But Chicago cops almost immediately had questions about his story, pointing to the fact that he kept a noose around his neck as they questioned him and positing that he staged the attack out of fear he was going to be written off the show.
Over the course of their investigation, Chicago police found that the two men Smollett accused of assaulting him were Nigerian brothers Abel and Ola Osundairo, who are black.
And in court, the brothers told the jury Smollett hired them to fake the attack because he wanted to boost his celebrity profile.
Smollett later claimed that in the days before the stunt, when prosecutors claimed he and the brothers were rehearsing the attack, they were actually getting together to smoke marijuana.
In an interview with Entertainment Tonight from the red carpet of last month’s BET Awards, Smollett said he ‘never thought of myself as working my way back’
Smollett’s conviction in December came nearly one year after Cook County State Attorney Kim Foxx unexpectedly dismissed Smollett’s charges in March 2019.
Months later, Judge Michael Toomin appointed Dan Webb as a special prosecutor in the case, asking him to investigate Foxx’s handling of the case and deciding whether Smollett should be convicted even further. Soon after, Smollett was once again indicted, and a trial ensued.
Eventually, Cook County Judge James Linn ordered the actor to pay more than $120,000 to the city of Chicago, plus a $25,000 fine, and to serve 30 months of probation and 150 days in jail.
Linn accused Smollett at the time of ‘throwing a national pity party for yourself.’ ‘You’ve turned your life upside down by your misconduct and shenanigans,’ he said, according to the Washington Post. ‘You’ve destroyed your life as you knew it.
‘You wanted to get the attention, and you were so invested in issues of social justice, and you knew this was a sore spot for everybody in this country.’
But in March, an Illinois Appellate Court ordered a stay on Smollett’s jail term and required him to post a personal recognizance bond of $150,000. He has been free ever since.
He has been free ever since, and has recently doubled down on his claims in an interview with Sway’s SiriusXM show
Jussie recently doubled down on his claims in an interview with Sway’s SiriusXM show.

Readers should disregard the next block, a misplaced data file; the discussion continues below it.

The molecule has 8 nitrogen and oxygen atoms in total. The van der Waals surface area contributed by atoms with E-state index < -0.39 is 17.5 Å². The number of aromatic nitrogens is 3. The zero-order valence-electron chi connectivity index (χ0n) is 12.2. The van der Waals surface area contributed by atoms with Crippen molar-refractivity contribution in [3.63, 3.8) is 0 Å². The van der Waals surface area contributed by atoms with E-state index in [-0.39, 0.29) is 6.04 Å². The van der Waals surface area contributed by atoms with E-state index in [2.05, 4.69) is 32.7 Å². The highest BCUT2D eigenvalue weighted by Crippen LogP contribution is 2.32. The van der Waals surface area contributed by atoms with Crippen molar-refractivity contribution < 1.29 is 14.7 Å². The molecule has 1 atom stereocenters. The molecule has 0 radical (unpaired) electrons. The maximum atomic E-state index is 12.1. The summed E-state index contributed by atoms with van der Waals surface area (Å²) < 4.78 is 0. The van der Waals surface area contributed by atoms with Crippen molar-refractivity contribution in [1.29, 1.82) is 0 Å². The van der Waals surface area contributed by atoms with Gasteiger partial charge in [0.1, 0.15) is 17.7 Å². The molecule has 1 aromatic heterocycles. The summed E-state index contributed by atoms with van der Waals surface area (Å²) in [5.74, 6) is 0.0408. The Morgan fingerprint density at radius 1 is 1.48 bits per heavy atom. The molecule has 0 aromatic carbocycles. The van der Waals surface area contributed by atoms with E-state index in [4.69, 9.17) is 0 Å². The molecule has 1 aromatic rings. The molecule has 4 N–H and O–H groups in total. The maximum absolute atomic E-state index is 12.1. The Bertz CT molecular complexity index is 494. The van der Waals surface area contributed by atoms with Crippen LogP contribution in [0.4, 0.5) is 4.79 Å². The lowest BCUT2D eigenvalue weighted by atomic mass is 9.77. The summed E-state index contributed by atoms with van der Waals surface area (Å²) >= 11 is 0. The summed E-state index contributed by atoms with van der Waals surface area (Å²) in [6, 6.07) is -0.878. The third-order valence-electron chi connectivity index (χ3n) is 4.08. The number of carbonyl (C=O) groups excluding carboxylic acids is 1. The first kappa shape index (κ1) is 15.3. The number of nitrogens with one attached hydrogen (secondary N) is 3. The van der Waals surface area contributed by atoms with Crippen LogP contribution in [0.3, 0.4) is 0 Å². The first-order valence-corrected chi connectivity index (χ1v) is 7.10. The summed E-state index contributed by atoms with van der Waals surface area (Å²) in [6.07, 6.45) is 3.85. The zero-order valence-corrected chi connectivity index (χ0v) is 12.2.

Smollett said on the show that his moral principles as a black gay man made him incapable of orchestrating the hoax.
‘If I had done this, I’d be a piece of s***. And I don’t think that’s really questionable,’ Smollett said in the episode last week. ‘If I had done something like this, it would mean that I stuck my fist in the pain of black African Americans in this country for over 400 years.’
‘It would mean that I stuck my fist in the fears of the LGBTQ community all over the world. I am not that motherf*****. Never have been. Don’t need to be,’ he added.
With the benefit of hindsight, Smollett likened his March six-day prison stay at Cook County Jail to a cathartic opportunity he used to ‘reset and regain clarity’ by fasting.
‘My lawyer… he lied when he said I was fasting for lent. I was not fasting for lent. I was fasting because, that’s what we do in my family, we fast for clarity,’ he said.
Smollett also said he felt compelled to speak about the assault, which was proved to be a hoax in court, because he wanted to help those who didn’t have the resources to stand up by themselves.
‘Do I feel better than anyone else who has been assaulted? Abso-f******-lutely no, but at the same time, I was just so embarrassed that it happened,’ he said.
Smollett said that while some of the things that transpired during the trial, such as his drug use, were true, but insisted that he did not pay the perpetrators to assault him in order to gain sympathy from the public.
Boasting about his career, he claimed he would have never purposely done anything to be characterized as a victim.
‘I am an actor, a director, a writer, a producer … If I were to do something, it would not be to look like a victim. It would be to look like, if anything, to look strong,’ he said.